Well hello, November. Here you are. This weekend, we’ll set the clocks back and settle into days that get sleepy before we do. The fading daylight will be our cue to cozy up with a good book, a cup of tea, and a worn blanket. Where in summer I’d start thinking about what we should have for dinner in the pre-twilight hour of 8pm, these days I find myself prepping ingredients at 3pm, or if I’m running behind, maybe 4pm. I’m a nester, and these days beckon my nesting instinct in an almost spiritual way. This is what I love about seasonal eating in the fall. Having fully absorbed all of summer’s carefree ease and languid evenings, I feel ready to hunker down, sheltered from the increasing chill, and immerse myself in this new season of sunshine and sweet decay. We take lots of hikes to smell the earthy air and feel the bite of wind on our cheeks. We stretch our limbs in the out of doors knowing that we’ll soon be in more often than out. The brisk weather finds us back home in the evenings, ready for something warm and soothing.
This is where seasonal eating is about so much more than food. Seasonal eating is the bridge to a seasonal life. It’s what helps us to embrace each new season in a mindful celebration. It’s what slows us down, brings us back to the moment at hand, and what helps us to honor the world around us. I’m ready for fall because I loved every minute of summer. And when fall fades into the starkness of winter, I hope to embrace it knowing that we saturated our beings with every morsel of fresh air and savory indulgence that we could muster.
A few years ago, I hosted Thanksgiving for the first time. In a large family, hosting is an honor that one must fight for, and I wanted to do something special. It was our first year hosting a CSA site at our home, and I was inspired. I decided to make an “all local/all seasonal” dinner, sourcing our dairy and vegetables from the farm and buying a hand raised organic turkey from a friend. On top of the items we received in our share, I made a special order of vegetables from the farm. Squash, celeriac, potatoes, brussels sprouts, onions, garlic, carrots, turnips, beets...everything I wanted and would have bought from the store, I was able to buy directly from farmers I knew and trusted. I used Brookford cream to make homemade butter, and served a platter of Brookford cheeses. Using all local ingredients provided a beautiful opportunity to truly appreciate the goodness and bounty all around us. I was worried that my local Thanksgiving would cost a fortune, but given the environmental damage it would prevent, and the opportunity to support a local farm going into the challenging winter months, I was willing. My check to Brookford farm for that Thanksgiving was $70. Less than it would cost me to walk my cart through two aisles at Whole Foods.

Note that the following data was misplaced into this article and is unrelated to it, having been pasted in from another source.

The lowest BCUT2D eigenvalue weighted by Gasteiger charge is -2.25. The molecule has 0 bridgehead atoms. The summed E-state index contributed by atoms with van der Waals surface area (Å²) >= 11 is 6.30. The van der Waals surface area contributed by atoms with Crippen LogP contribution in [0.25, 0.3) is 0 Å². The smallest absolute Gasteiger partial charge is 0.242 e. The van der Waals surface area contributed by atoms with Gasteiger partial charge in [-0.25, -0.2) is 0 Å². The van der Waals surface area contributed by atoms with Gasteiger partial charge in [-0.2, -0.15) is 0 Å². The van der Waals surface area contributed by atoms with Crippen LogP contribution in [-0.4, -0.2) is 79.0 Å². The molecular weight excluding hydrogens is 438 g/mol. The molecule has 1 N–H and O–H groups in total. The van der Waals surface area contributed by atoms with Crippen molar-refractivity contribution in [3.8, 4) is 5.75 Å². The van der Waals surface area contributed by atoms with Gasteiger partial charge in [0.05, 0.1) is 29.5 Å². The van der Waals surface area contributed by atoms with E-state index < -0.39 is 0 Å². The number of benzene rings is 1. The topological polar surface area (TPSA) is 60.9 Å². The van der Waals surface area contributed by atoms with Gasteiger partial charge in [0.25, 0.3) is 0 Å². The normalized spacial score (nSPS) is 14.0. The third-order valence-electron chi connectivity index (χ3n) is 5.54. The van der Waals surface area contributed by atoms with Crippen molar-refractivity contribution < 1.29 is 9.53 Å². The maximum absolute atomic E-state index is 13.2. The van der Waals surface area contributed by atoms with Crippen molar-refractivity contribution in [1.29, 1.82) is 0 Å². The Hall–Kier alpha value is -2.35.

As we quickly approach this day of gratitude, I encourage you to consider sourcing your food thoughtfully. Whether you choose to spring for an entirely local meal, or simply prepare the best local mashed potatoes you can, sourcing from the season and land around us is a gesture of gratitude and appreciation that enriches the local economy and offers nourishment in myriad ways.
To put in a special order of produce, meat, or dairy, contact Jodie at firstname.lastname@example.org.